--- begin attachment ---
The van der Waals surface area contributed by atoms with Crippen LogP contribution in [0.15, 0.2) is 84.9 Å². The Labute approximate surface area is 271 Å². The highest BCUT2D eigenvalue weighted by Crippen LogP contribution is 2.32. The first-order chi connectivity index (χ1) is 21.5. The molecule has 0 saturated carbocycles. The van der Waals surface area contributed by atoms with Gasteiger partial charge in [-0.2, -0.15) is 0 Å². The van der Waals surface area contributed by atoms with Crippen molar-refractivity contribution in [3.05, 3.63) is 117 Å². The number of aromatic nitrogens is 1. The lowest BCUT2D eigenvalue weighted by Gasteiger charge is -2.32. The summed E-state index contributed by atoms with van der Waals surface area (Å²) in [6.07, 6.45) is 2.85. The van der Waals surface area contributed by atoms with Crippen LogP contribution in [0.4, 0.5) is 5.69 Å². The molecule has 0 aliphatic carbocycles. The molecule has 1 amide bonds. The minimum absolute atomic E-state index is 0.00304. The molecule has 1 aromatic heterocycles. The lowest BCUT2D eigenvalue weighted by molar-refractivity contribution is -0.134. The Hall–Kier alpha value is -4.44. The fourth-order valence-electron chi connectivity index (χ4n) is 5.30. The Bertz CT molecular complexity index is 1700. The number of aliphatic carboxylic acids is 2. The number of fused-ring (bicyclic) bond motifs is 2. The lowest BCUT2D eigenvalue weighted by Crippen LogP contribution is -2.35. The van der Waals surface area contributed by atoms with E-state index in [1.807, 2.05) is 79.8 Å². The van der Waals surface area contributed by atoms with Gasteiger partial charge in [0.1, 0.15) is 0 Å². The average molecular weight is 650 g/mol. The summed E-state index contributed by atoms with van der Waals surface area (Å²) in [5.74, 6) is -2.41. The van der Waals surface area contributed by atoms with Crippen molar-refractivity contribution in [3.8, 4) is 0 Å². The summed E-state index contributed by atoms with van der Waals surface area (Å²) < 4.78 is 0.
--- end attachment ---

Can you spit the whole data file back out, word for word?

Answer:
The van der Waals surface area contributed by atoms with Crippen LogP contribution in [0.15, 0.2) is 84.9 Å². The Labute approximate surface area is 271 Å². The highest BCUT2D eigenvalue weighted by Crippen LogP contribution is 2.32. The first-order chi connectivity index (χ1) is 21.5. The molecule has 0 saturated carbocycles. The van der Waals surface area contributed by atoms with Gasteiger partial charge in [-0.2, -0.15) is 0 Å². The van der Waals surface area contributed by atoms with Crippen molar-refractivity contribution in [3.05, 3.63) is 117 Å². The number of aromatic nitrogens is 1. The lowest BCUT2D eigenvalue weighted by Gasteiger charge is -2.32. The summed E-state index contributed by atoms with van der Waals surface area (Å²) in [6.07, 6.45) is 2.85. The van der Waals surface area contributed by atoms with Crippen LogP contribution in [0.4, 0.5) is 5.69 Å². The molecule has 0 aliphatic carbocycles. The molecule has 1 amide bonds. The minimum absolute atomic E-state index is 0.00304. The molecule has 1 aromatic heterocycles. The lowest BCUT2D eigenvalue weighted by molar-refractivity contribution is -0.134. The Hall–Kier alpha value is -4.44. The fourth-order valence-electron chi connectivity index (χ4n) is 5.30. The Bertz CT molecular complexity index is 1700. The number of aliphatic carboxylic acids is 2. The number of fused-ring (bicyclic) bond motifs is 2. The lowest BCUT2D eigenvalue weighted by Crippen LogP contribution is -2.35. The van der Waals surface area contributed by atoms with E-state index in [1.807, 2.05) is 79.8 Å². The van der Waals surface area contributed by atoms with Gasteiger partial charge in [0.1, 0.15) is 0 Å². The average molecular weight is 650 g/mol. The summed E-state index contributed by atoms with van der Waals surface area (Å²) in [5.74, 6) is -2.41. The van der Waals surface area contributed by atoms with Crippen molar-refractivity contribution in [3.8, 4) is 0 Å². The summed E-state index contributed by atoms with van der Waals surface area (Å²) < 4.78 is 0.